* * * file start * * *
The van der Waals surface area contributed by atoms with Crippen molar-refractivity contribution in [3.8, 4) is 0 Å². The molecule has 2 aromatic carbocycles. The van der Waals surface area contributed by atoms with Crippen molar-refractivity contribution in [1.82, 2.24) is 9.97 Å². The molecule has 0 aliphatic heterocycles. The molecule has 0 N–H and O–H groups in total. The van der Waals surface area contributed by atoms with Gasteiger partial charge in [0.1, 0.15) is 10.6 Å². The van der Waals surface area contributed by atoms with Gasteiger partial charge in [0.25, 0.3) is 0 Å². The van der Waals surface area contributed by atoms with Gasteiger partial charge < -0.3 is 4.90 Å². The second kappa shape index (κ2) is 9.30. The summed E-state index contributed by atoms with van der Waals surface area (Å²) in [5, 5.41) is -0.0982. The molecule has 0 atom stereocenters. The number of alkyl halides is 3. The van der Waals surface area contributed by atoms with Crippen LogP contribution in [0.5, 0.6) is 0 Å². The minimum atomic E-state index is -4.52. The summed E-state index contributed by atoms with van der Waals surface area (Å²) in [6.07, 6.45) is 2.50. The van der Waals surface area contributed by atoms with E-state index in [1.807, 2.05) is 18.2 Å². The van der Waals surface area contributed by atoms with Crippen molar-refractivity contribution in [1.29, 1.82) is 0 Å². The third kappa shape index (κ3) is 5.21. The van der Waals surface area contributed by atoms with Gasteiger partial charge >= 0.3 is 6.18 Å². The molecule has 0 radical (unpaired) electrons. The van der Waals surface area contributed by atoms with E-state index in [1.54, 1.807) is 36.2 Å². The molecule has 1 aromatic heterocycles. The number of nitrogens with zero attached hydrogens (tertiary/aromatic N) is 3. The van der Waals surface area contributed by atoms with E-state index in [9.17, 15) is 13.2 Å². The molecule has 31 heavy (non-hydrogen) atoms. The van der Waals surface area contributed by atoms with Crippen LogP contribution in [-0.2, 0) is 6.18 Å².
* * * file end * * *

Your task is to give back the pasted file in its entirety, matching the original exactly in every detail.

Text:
The van der Waals surface area contributed by atoms with Crippen molar-refractivity contribution in [3.8, 4) is 0 Å². The molecule has 2 aromatic carbocycles. The van der Waals surface area contributed by atoms with Crippen molar-refractivity contribution in [1.82, 2.24) is 9.97 Å². The molecule has 0 aliphatic heterocycles. The molecule has 0 N–H and O–H groups in total. The van der Waals surface area contributed by atoms with Gasteiger partial charge in [0.1, 0.15) is 10.6 Å². The van der Waals surface area contributed by atoms with Gasteiger partial charge in [0.25, 0.3) is 0 Å². The van der Waals surface area contributed by atoms with Gasteiger partial charge < -0.3 is 4.90 Å². The second kappa shape index (κ2) is 9.30. The summed E-state index contributed by atoms with van der Waals surface area (Å²) in [5, 5.41) is -0.0982. The molecule has 0 atom stereocenters. The number of alkyl halides is 3. The van der Waals surface area contributed by atoms with Crippen LogP contribution in [0.5, 0.6) is 0 Å². The minimum atomic E-state index is -4.52. The summed E-state index contributed by atoms with van der Waals surface area (Å²) in [6.07, 6.45) is 2.50. The van der Waals surface area contributed by atoms with E-state index in [1.807, 2.05) is 18.2 Å². The van der Waals surface area contributed by atoms with Crippen molar-refractivity contribution in [1.29, 1.82) is 0 Å². The third kappa shape index (κ3) is 5.21. The van der Waals surface area contributed by atoms with Gasteiger partial charge >= 0.3 is 6.18 Å². The molecule has 0 radical (unpaired) electrons. The van der Waals surface area contributed by atoms with E-state index in [1.54, 1.807) is 36.2 Å². The molecule has 1 aromatic heterocycles. The number of nitrogens with zero attached hydrogens (tertiary/aromatic N) is 3. The van der Waals surface area contributed by atoms with E-state index in [9.17, 15) is 13.2 Å². The molecule has 31 heavy (non-hydrogen) atoms. The van der Waals surface area contributed by atoms with Crippen LogP contribution in [-0.2, 0) is 6.18 Å².